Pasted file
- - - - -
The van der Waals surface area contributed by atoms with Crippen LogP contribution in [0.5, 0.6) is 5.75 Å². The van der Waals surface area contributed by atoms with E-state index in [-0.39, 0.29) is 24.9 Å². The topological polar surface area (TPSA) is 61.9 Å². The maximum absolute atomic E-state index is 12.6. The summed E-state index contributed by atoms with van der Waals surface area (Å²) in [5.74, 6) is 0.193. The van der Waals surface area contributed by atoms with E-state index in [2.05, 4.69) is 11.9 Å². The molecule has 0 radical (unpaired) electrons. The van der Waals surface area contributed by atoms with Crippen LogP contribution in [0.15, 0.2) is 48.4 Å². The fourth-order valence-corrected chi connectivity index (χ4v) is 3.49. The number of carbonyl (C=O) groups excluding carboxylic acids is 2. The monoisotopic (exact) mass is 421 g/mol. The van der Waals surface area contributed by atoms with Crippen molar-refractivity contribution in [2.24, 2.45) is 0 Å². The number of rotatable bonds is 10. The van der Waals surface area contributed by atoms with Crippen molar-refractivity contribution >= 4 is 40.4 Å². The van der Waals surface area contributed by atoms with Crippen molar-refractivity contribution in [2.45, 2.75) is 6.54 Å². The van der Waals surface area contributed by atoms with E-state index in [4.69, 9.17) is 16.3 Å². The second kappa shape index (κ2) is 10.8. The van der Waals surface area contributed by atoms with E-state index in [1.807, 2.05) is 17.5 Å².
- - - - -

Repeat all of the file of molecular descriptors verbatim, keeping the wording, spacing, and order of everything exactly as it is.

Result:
The van der Waals surface area contributed by atoms with Crippen LogP contribution in [0.5, 0.6) is 5.75 Å². The van der Waals surface area contributed by atoms with E-state index in [-0.39, 0.29) is 24.9 Å². The topological polar surface area (TPSA) is 61.9 Å². The maximum absolute atomic E-state index is 12.6. The summed E-state index contributed by atoms with van der Waals surface area (Å²) in [5.74, 6) is 0.193. The van der Waals surface area contributed by atoms with E-state index in [2.05, 4.69) is 11.9 Å². The molecule has 0 radical (unpaired) electrons. The van der Waals surface area contributed by atoms with Crippen LogP contribution in [0.15, 0.2) is 48.4 Å². The fourth-order valence-corrected chi connectivity index (χ4v) is 3.49. The number of carbonyl (C=O) groups excluding carboxylic acids is 2. The monoisotopic (exact) mass is 421 g/mol. The van der Waals surface area contributed by atoms with Crippen molar-refractivity contribution in [2.24, 2.45) is 0 Å². The number of rotatable bonds is 10. The van der Waals surface area contributed by atoms with Crippen molar-refractivity contribution >= 4 is 40.4 Å². The van der Waals surface area contributed by atoms with Crippen molar-refractivity contribution in [2.45, 2.75) is 6.54 Å². The van der Waals surface area contributed by atoms with E-state index in [4.69, 9.17) is 16.3 Å². The second kappa shape index (κ2) is 10.8. The van der Waals surface area contributed by atoms with E-state index in [1.807, 2.05) is 17.5 Å².